Colorado COVID-19 News Roundup

The governor gave businesses rights to refuse anti-maskers, and schools plan for the fall. Plus, new antibody testing data

Good morning, and happy Monday!

Today, we look at news stories from around Colorado you might have missed. 

One big headline is that Democratic Gov. Jared Polis, a progressive with a libertarian streak, signed an executive order allowing businesses to refuse service to customers not wearing masks. “Don't be that guy,” the governor said. “Wear a mask.” On the academic front, Polis met with charter school leaders about plans for the fall. Denver and Jefferson County schools are hashing out options for how classes might look. Lastly, our correspondent who took an antibody test last week provides updates on new results from statewide data.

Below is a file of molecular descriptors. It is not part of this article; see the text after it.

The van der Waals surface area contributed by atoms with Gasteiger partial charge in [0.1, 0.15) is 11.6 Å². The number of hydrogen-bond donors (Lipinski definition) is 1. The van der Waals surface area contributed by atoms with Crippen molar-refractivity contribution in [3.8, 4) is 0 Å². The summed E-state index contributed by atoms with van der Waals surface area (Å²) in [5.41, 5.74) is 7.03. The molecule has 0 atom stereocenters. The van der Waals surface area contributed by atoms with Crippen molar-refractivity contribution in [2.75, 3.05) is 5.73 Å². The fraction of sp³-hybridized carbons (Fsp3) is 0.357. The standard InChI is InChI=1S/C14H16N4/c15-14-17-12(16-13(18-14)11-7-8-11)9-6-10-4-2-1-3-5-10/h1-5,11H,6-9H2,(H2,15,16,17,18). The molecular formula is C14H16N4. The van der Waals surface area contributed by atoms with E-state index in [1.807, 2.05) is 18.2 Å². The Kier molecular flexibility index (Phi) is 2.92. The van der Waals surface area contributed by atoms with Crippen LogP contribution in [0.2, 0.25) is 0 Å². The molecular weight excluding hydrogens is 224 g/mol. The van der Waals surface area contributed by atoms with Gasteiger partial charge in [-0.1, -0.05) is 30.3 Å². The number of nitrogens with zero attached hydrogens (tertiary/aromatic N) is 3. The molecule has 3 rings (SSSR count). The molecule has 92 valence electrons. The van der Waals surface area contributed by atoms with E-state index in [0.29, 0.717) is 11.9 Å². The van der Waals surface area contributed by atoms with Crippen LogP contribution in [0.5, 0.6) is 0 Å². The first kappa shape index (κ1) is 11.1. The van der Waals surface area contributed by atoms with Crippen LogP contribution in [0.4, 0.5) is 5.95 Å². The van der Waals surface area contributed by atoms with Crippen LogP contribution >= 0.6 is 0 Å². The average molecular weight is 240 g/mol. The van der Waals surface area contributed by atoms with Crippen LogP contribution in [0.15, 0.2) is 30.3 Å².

Before we begin, today’s newsletter wouldn’t be complete without acknowledging the protesters demonstrating against police brutality and systemic racism against Black Americans. There have been protests in all 50 states and six continents, including nine straight days of demonstrations in Colorado Springs. As large groups gather daily to do so, some are raising concerns about the spread of COVID-19, especially with data suggesting the virus already has a disproportionate impact on communities of color. Last week, Denver Mayor Michael Hancock and Denver School Board Director Tay Anderson encouraged protesters to take advantage of free COVID-19 testing in Denver. (Over 1,200 health professionals have signed an open letter urging U.S. officials to not use these COVID-19 concerns as a reason to shut down protests.)